Could fall well between Blind Guardian and Helloween fans
Germany is such a crowded metal joint, ranging from your three tier thrash pioneers and the followers to the more Teutonic flavors of the last fifteen years. Every year the country seems to accumulate more and more metallic followers with very few acts disappearing (most recently Running Wild). What is so great about that country is the individuality. Sure there is the Helloween clones, the Kreator worship and the multitude of Accept metal hearts and then there are acts like Mob Rules that really just carry their own torch. The band have been active for over fifteen years and now release their sixth studio effort and first for new home AFM Records.
"Radical Peace" follows in line with the previous releases, emphasizing mid-tempo blocks of textured riffs placed neatly in a progressive décor. The group certainly aren’t as complex as Dream Theater or Iron Maiden but still find a suitable middle ground for their sound. This album was produced by the band themselves and really finds a thick delivery punctuated by some frontal keyboards that permeate throughout.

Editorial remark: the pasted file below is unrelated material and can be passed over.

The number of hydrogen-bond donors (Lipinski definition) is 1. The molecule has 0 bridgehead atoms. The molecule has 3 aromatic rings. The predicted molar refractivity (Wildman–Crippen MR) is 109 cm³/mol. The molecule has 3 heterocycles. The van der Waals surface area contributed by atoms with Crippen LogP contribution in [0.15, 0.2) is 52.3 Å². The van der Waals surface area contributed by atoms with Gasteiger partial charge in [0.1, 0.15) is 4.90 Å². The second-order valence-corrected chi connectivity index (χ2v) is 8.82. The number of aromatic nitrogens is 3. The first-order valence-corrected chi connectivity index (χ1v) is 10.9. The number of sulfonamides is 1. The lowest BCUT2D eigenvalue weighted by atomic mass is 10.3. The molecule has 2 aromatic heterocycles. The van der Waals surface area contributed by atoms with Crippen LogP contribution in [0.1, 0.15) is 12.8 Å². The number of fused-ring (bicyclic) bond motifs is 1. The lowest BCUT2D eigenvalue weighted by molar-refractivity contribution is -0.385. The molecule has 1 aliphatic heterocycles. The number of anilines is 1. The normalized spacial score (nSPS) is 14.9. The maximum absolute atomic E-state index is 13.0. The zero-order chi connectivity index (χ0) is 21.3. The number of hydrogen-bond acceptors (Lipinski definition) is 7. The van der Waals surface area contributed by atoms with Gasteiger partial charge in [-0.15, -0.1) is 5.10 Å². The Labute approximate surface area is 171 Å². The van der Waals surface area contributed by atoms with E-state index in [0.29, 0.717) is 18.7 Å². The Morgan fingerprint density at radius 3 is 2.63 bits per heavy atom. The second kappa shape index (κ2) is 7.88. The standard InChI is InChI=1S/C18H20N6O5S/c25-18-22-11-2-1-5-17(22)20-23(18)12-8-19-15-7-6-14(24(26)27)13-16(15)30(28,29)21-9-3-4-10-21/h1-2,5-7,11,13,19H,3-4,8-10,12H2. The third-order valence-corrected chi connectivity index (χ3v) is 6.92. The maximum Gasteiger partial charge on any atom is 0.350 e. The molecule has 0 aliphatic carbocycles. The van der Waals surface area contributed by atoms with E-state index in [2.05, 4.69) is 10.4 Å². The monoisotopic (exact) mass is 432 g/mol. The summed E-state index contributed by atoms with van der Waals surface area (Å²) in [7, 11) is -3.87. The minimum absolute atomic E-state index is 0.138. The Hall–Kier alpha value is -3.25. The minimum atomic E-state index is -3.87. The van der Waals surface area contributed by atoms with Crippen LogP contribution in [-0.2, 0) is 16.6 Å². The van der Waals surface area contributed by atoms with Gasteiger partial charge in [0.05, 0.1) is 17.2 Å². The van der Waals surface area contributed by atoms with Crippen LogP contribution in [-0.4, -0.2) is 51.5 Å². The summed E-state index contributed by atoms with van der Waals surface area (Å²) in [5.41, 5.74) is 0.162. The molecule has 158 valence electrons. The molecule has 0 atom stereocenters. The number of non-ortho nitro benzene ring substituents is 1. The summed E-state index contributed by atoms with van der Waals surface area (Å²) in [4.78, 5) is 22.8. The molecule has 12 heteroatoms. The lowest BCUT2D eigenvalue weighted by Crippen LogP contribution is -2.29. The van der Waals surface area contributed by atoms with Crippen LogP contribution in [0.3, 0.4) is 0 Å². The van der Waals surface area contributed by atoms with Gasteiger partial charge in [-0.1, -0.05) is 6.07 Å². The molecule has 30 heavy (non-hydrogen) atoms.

The band collaborate on some really interesting ideas here ranging from the JFK assassination to Joseph Mengele. The album has some great heavy numbers like opener "Children Of The Flames" and its epic chorus (think "Vain Glory Opera" Edguy) or concrete "Trial By Fire". I love the melodic vocal lines in "Warchild" with its layered harmonies. Vocalist Klaus Dirks is the highlight here, combining on some soft spoken passages that build to higher crescendos of melody. "Astral Hand" is the band’s 'single' so to speak and is a very accessible tune that provides worthy fans a solid outing but also should invite new listeners. You might find it odd to see only seven cuts here however "The Oswald File" clocks in at eighteen minutes and is divided up into chapters (trademark of German native Rage).
Bottom Line - A unique listen that could fall well between Blind Guardian and Helloween fans but may be too orchestrated for fans of the more rigid Teutonic German sound.